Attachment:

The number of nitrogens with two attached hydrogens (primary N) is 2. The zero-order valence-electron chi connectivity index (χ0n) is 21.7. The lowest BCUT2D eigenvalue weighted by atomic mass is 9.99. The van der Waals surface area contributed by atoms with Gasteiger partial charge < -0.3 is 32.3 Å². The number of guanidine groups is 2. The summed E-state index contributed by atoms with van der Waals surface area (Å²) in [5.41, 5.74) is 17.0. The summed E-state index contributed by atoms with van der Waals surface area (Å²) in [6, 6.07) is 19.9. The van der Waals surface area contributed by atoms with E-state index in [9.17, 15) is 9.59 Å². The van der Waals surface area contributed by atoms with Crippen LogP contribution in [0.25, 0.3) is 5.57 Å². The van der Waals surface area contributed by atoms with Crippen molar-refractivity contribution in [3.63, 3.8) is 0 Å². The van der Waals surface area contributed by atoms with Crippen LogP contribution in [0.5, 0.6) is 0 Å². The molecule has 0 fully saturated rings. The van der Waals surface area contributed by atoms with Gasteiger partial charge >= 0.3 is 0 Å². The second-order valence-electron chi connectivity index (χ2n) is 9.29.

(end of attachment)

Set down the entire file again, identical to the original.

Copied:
The number of nitrogens with two attached hydrogens (primary N) is 2. The zero-order valence-electron chi connectivity index (χ0n) is 21.7. The lowest BCUT2D eigenvalue weighted by atomic mass is 9.99. The van der Waals surface area contributed by atoms with Gasteiger partial charge < -0.3 is 32.3 Å². The number of guanidine groups is 2. The summed E-state index contributed by atoms with van der Waals surface area (Å²) in [5.41, 5.74) is 17.0. The summed E-state index contributed by atoms with van der Waals surface area (Å²) in [6, 6.07) is 19.9. The van der Waals surface area contributed by atoms with E-state index in [9.17, 15) is 9.59 Å². The van der Waals surface area contributed by atoms with Crippen LogP contribution in [0.25, 0.3) is 5.57 Å². The van der Waals surface area contributed by atoms with Crippen molar-refractivity contribution in [3.63, 3.8) is 0 Å². The van der Waals surface area contributed by atoms with Crippen LogP contribution in [0.5, 0.6) is 0 Å². The molecule has 0 fully saturated rings. The van der Waals surface area contributed by atoms with Gasteiger partial charge >= 0.3 is 0 Å². The second-order valence-electron chi connectivity index (χ2n) is 9.29.